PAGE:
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eMMplekz – Your Crate Has Changed

Mordant Music

EMMPlekz - Your Crate Has ChangedOn Your Crate Has Changed, the chimerical union of the wicked Baron Mordant and resident sonar technician Nick Edwards, better known to the world as Ekoplekz, eMMplekz rally against the digital diaspora with bricks, knives; words and confusion.

If you picture the polished perfection of pop culture glitterati as the grotesque, stretch-faced bureaucracy of Terry Gilliam‘s Brazil, then eMMplekz are the freedom fighters and rogue air-conditioning repairmen. The resistance lives in spidered catacombs of dead tech and obsolete, mouldering information, praying in dusty tongues in the dead of night.

While the freedom of information yields many wonders (like the ability to hear this music in the first place, most likely), there is a danger in the gradual mapping and quantifying of the whole known world. It also seems a bit smug, dunnit? The feeling of certainty, that eventually the map would contain the terrain, that every inch of creation will succumb to the fine diamond mesh of the simulacrum. As we all know from a decade of social networking, there is a danger in this assimilation. Everyone uploads their most flawless pictures, faces caked beneath half an inch of make-up, photoshopped to death. It is the difference between the homemade boombox bootleg and the hi-fi studio masterpiece. Some of those bootlegged oddities yield miracles, and we don’t want to lose that sense of wonder and mystery that the accidental masterpiece inspires.

Baron Mordant and Ekoplekz are tireless freedom fighters, spewing sand in the self-satisfied vaz of the Uncanny Valley. Their weapons of choice: dystopian, radiophonic electronics and surreal, sinister stream-of-consciousness invocations, courtesy of  Mordant. The Baron’s wry observations of polite (and dingy) British society are almost exactly half Hugo Ball/half John Lennon, delivered through an echoplex of swirling delays and dubby echoes. The cloud of poetry and descriptions of wan desperate modern living provide a spot-on analogy of the banal surrealism of the everyday, of supermarkets and corporate pubs, dirty hotels and raising children. This is Blue Velvet if it were filmed in Lancashire.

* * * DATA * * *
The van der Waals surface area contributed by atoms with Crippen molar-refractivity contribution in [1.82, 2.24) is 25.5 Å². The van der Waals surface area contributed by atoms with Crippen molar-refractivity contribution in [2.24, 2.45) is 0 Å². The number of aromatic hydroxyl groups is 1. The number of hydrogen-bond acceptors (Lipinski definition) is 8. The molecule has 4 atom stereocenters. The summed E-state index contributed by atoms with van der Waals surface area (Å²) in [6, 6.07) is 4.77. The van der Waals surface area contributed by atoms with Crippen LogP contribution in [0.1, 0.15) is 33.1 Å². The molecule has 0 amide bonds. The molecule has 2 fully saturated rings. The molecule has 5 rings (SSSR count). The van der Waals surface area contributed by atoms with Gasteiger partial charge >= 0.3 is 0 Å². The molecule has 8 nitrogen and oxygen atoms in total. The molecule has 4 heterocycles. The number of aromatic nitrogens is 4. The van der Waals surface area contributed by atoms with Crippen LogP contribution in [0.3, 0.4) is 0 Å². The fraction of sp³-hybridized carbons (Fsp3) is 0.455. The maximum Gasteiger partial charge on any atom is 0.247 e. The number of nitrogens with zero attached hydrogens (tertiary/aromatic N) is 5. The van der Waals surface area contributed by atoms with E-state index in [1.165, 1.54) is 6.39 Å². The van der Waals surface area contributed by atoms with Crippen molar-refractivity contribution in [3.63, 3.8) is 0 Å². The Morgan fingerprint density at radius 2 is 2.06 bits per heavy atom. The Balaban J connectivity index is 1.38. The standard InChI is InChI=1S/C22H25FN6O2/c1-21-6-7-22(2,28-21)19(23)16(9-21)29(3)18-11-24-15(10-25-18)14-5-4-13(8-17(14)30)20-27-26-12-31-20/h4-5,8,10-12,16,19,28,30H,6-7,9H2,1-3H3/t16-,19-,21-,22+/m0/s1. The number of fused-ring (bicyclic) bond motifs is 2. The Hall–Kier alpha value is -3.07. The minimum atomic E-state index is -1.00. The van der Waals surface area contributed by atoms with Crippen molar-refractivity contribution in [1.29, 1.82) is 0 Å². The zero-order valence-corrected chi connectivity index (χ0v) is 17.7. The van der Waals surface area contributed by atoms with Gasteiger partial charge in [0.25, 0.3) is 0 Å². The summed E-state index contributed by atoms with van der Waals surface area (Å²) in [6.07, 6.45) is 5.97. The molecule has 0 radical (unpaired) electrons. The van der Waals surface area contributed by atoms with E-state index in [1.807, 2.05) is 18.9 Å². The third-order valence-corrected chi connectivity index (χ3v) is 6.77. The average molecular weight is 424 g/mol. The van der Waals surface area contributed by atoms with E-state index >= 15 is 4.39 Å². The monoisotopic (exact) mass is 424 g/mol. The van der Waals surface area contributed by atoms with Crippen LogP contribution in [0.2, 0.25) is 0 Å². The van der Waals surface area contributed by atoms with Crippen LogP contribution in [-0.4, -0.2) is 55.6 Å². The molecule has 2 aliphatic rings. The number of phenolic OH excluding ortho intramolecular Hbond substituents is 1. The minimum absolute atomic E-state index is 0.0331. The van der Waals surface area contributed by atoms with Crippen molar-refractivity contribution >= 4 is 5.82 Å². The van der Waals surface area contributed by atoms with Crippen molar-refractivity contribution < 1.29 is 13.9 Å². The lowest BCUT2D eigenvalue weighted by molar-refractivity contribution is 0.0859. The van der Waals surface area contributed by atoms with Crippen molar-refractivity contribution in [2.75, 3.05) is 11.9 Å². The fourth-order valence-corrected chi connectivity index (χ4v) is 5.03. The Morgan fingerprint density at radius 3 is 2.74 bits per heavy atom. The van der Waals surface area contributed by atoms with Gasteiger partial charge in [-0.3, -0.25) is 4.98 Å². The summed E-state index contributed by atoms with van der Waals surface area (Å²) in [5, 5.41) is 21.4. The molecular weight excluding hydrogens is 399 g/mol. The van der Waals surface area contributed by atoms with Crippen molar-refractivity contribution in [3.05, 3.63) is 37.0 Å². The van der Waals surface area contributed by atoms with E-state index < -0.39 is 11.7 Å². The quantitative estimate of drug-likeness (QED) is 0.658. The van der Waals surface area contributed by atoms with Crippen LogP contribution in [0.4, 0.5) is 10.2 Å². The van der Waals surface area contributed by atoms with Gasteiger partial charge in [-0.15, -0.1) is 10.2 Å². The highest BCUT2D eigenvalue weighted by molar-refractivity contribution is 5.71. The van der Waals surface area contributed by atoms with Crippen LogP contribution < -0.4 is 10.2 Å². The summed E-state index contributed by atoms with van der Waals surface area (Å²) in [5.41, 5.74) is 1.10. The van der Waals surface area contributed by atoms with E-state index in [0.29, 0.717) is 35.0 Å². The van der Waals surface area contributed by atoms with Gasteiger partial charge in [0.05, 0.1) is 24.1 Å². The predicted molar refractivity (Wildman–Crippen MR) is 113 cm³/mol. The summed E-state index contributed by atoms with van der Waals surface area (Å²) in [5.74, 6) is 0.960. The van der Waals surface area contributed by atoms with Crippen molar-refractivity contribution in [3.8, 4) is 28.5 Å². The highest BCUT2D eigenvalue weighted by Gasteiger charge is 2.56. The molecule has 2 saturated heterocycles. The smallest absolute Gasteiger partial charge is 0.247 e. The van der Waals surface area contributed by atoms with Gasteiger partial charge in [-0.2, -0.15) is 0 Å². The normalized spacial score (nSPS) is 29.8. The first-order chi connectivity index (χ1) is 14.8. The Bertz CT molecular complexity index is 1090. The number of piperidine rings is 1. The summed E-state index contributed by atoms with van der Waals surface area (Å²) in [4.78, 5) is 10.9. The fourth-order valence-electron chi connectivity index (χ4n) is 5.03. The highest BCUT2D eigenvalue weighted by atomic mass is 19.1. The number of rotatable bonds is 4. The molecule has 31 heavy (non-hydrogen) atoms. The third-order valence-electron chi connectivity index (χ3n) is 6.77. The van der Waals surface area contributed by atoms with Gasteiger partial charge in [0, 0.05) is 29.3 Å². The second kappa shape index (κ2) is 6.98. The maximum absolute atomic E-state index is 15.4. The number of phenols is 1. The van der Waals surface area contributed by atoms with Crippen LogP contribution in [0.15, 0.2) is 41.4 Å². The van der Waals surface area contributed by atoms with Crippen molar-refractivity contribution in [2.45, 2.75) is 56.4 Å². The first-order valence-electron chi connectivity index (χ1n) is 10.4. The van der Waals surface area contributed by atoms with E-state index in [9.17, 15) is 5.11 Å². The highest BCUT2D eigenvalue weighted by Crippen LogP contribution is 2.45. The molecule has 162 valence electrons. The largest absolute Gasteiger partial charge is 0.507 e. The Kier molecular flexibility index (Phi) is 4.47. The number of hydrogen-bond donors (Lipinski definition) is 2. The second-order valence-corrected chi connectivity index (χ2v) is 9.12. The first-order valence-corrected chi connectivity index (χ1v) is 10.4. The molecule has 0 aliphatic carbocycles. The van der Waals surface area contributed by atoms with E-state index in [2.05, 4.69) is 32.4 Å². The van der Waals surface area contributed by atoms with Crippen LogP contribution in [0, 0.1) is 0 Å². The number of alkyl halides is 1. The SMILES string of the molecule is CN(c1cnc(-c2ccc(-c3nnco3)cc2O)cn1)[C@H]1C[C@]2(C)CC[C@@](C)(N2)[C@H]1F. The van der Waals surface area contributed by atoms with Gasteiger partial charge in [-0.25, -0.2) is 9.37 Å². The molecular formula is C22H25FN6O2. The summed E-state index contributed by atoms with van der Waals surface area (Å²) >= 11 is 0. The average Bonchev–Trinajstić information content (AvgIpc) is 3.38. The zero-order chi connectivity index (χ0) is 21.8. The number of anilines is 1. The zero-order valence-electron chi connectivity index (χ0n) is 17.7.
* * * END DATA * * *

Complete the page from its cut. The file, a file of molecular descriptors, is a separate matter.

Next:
The heart of this record could be found in the duality of “Invoices In My Head,” illustrating the endless cybergrind of demanding voices and obligations, vs. “Abacabacus,” which sounds like a Mesopotamian spell to ward off the plague. Old world mysticism and children’s voices rub up against official sloganeering and grim slice-of-life, as an antidote and an antithesis. It’s cognitive dissonance; it’ll make you think.

Musically, Ekoplekz has never sounded better, squiggles of lazer melodies, detuned Quatermass oscillators, thick pulsing basslines and the occasional beat. There is a sense of tasteful restraint, as it seems that the majority of this record was probably built around the vocals, although some of it could be a jam; it’s hard to say. I’ve read that Nick Edwards won’t repeat the same equipment set-up, to keep things interesting for himself, so his control of his kit is most remarkable. Much of the instrumental content is of the radiophonic soundscape variety, but Edwards’ love of rave music shines through at times, as some of the tracks are quite danceable. Even when it’s mostly smeary electronics, everything is mixed to perfection, never harsh or abrasive on the ears, leaving plenty of room for Baron Mordant’s chanting.

Ekoplekz, Baron Mordant and a handful of likeminded miscreants (many of whom can be found on the Mordant Music label), are picking up the torch of technological atavism sparked by Throbbing Gristle, Cabaret Voltaire, Psychic TV and Coil. The mixture of 20th century avant-garde art, British heathenry and the early, adventurous side of electronic music is a heady brew, that will leave you seeing stars and leave a gritty CCTV ring around your tub.

In a world where everything is mapped and gridded, it eliminates the chance for happy discoveries, not to mention the joys of freedom and adventure. Baron Mordant and Nick Edwards know what it’s like to find a lost and brilliant record for a fiver. They know a great place for fish and chips; and a secret, special place, in the middle of some sprawling forest. In the quiet, in the silence, lies wisdom.

Off of the grid, there be dragons, and surely we are them.

-J Simpson-

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